Jack Murphy placed first in F1Q Electric in the America’s Cup, flying his
Super Pearl that was converted to a high-thrustline aircraft. See the
column for more information.
The jig for making thick top and bottom rudder ribs utilizes 1/8-inch
plywood patterns glued to the base. Pins locate roughed-out parts over
the patterns and the sanding block with a rub strip follows the pattern
for final shaping.
America’s Cup: A
by Louis Joyner
Developed to encourage competition in FAI Free Flight (FF) events, the America’s Cup uses scores from ultiple contests throughout the US and Canada to
determine placings in eight events.
The winners in 2015 included Jama Dainer in F1A Towline
Glider, Greg Simon in F1B Wakefield Rubber, and Faust Parker
with wins in both F1C and F1J Power. Tiffaney O’Dell won
F1G Coupe Rubber, Mike McKeever topped F1H Towline
Glider, Jack Murphy won F1Q Electric, and Peter Brocks was
first in F1E Slope Glider.
Top Juniors included Alex Stalick (F1A), Sevak Malkhasyan
(F1B), Kyle Gerspacher (F1G), and Joel Yuri (F1E). A busy
Cade Fedor was the high-scoring Junior in F1P, F1J, and F1E.
Complete America’s Cup rules, and a list of America’s Cup
contests, can be found on the National Free Flight Society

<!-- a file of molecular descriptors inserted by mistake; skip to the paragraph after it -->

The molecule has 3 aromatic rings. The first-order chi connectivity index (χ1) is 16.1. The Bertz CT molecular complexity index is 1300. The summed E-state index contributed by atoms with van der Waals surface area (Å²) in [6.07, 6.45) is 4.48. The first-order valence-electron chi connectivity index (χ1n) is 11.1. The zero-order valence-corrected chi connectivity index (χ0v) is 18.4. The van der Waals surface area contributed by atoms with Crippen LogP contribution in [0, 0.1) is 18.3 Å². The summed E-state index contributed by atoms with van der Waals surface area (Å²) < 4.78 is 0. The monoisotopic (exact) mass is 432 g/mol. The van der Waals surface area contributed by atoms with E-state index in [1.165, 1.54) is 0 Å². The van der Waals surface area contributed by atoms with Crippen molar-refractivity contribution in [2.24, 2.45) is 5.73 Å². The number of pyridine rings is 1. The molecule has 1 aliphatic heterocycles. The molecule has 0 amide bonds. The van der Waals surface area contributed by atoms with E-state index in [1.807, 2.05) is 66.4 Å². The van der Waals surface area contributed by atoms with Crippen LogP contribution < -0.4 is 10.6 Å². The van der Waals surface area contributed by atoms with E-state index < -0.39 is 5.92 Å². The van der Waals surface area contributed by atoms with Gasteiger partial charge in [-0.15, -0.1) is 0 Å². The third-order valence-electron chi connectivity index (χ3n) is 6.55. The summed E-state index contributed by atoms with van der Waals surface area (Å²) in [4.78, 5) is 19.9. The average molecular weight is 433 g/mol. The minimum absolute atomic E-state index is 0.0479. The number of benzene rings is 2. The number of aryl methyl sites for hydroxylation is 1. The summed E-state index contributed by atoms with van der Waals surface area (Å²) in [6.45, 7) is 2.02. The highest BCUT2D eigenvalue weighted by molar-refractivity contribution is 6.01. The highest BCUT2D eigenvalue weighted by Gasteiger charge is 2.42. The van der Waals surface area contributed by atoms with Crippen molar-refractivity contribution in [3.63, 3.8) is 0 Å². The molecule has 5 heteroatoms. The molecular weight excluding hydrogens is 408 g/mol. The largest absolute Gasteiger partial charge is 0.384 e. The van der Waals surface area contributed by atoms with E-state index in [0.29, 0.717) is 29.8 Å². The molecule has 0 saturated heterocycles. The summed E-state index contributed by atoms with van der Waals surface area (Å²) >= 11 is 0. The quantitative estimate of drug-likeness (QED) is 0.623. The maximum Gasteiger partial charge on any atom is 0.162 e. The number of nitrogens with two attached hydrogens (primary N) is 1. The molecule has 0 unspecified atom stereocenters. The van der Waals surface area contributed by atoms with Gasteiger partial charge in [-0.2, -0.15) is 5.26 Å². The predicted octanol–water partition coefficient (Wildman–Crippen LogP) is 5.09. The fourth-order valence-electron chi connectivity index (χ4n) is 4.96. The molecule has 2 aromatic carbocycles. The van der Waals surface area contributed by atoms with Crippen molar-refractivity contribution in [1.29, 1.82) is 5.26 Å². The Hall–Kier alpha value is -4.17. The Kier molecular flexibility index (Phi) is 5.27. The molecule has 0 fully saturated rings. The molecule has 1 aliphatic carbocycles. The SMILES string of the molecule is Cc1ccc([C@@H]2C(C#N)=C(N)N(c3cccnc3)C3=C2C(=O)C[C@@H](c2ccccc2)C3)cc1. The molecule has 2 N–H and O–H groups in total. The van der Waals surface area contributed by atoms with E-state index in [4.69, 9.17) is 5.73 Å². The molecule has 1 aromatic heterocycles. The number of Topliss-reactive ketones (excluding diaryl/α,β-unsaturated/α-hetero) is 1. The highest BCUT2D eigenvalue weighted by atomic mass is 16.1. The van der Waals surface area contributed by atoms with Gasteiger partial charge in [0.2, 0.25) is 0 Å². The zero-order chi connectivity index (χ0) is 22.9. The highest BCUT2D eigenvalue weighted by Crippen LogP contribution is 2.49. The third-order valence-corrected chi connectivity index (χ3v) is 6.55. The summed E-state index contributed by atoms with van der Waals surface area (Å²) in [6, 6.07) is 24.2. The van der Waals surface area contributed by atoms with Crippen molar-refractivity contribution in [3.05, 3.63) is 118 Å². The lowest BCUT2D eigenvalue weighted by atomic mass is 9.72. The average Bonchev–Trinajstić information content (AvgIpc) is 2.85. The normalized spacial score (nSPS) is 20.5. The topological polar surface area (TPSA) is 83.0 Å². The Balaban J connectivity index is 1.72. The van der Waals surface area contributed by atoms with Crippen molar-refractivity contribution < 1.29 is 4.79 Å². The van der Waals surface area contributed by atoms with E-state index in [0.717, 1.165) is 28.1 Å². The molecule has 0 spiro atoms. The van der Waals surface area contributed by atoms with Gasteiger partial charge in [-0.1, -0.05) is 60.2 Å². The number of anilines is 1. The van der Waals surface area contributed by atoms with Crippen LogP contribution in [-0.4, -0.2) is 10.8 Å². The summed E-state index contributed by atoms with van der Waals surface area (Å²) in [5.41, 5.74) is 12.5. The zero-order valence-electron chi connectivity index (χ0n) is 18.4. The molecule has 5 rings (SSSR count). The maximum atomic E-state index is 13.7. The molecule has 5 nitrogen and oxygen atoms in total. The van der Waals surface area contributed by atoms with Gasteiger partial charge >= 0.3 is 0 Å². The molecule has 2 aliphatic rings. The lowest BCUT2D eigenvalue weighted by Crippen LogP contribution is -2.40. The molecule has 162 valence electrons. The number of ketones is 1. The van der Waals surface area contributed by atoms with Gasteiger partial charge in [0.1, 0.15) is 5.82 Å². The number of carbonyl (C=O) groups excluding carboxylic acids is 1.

(NFFS) website. F1S, the FAI version of the popular E- 36
Electric AMA event, has been added as a provisional America’s
Cup event for 2016.
Jack Murphy’s F1Q
The F1Q model is a scaled-down version of Don DeLoach’s
Super Pearl 542 A/B Gas model. In addition to reducing the
wing area to 450 square inches, Jack moved the motor up
the pylon, creating a high-thrust layout. For F1Q, Jack uses a
Scorpion 2212 1,850 Kv motor with a Thunder Power 325
mAh two-cell LiPo battery.
Jack switches to a Scorpion 2215 1,810 Kv motor with
three cells and flies the model in both A and B Electric.
Accurately Producing Thick Parts
Cutting ribs and other parts from thin sheet balsa is quick
and easy using a sharp modeling knife and a plywood template.
But for thick parts—1/8 inch or thicker—other techniques are
required for accurate cutting and square edges.
A jigsaw or band saw can be used to rough-cut the parts,
followed by a belt or disc sander for final shaping. Another
method uses a table-mounted router fitted with a piloted
straight bit. A plywood pattern is attached to a roughed-out
balsa block, then the router is used to trim the blank to the
But what about the small parts? I needed to make several
F1B all-moving rudders with a semisymmetrical airfoil. The
rudders would have thick bottom and top ribs cut from 1/4-
inch sheet balsa. Because the top ribs are slightly less than
121 Model Aviation MAY 2016